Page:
Frost's point of contact for communication regarding the
disability policy was the Auburn compliance office.
and after the 2015 football season, Frost sought treatment
from healthcare providers in Alabama. Id., ¶11.
During the 2015 college football season, Frost suffered a
number of injuries in Auburn, Alabama, and was treated by the
medical and training staff of Auburn University.
Id., ¶10. All of the medical records related to
his injuries are located in Alabama. Id. Frost has
no connection with the State of New Jersey. Id.,
¶12. He has never lived or owned property in New Jersey,
and has never even been there. Id.
a surplus lines insurer incorporated in New Hampshire that
operates on a non-admitted basis in all 50 states. (Doc.
29-3, ¶¶2, 3). Its home office is located in New
Hampshire, and it does not maintain any corporate office in
Alabama. Id., ¶4. From 2014 through 2016, NAC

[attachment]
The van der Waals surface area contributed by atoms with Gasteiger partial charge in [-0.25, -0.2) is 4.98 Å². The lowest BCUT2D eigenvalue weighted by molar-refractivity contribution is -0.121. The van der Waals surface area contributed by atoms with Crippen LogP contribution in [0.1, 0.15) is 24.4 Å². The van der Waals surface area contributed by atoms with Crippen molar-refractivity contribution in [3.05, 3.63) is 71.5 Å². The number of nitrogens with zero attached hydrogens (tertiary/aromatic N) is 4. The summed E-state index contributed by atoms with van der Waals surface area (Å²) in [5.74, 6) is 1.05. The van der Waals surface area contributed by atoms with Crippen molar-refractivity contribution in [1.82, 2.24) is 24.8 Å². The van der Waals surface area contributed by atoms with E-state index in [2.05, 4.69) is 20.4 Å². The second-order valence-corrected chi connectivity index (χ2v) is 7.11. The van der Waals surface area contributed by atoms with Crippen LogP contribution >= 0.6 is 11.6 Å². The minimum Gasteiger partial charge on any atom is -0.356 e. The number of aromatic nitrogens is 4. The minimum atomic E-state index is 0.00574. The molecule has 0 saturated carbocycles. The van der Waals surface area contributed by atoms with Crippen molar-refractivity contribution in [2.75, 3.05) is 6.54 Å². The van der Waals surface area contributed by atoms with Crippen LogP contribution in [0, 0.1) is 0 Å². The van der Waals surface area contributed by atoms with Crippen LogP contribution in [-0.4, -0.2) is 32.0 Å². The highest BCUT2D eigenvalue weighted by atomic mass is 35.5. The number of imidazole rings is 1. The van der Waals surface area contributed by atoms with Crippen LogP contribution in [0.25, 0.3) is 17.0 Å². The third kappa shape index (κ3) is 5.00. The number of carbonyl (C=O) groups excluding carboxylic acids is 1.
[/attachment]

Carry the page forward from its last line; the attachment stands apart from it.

wrote the following direct premium risks in Alabama: $981,
911 in 2014; $484, 298 in 2015; and $1, 890, 844 in 2016.
Id., ¶5. In the same years, NAC wrote the
following total premiums nationwide: $155, 424, 283 in 2014;
$148, 603, 522 in 2015; and $159, 414, 506 in 2016.
states it never entered into an agency agreement with Kaymore
or International Specialty Insurance, Inc.; Kaymore was not
authorized to act as its agent; nor was International
Specialty authorized to bind NAC. (Doc. 29-1,
Defendant's Renewed Motion to Dismiss
filed a renewed motion to dismiss for lack of personal
jurisdiction. NAC argues it has never directed activities in
Alabama, nor sought to invoke the privileges of Alabama's
laws. Because it was not incorporated in Alabama, does not
have its “nerve” center there, and does not
conduct virtually all of its business in Alabama, NAC
contends that it cannot be subject to general jurisdiction in
Alabama. Additionally, NAC ...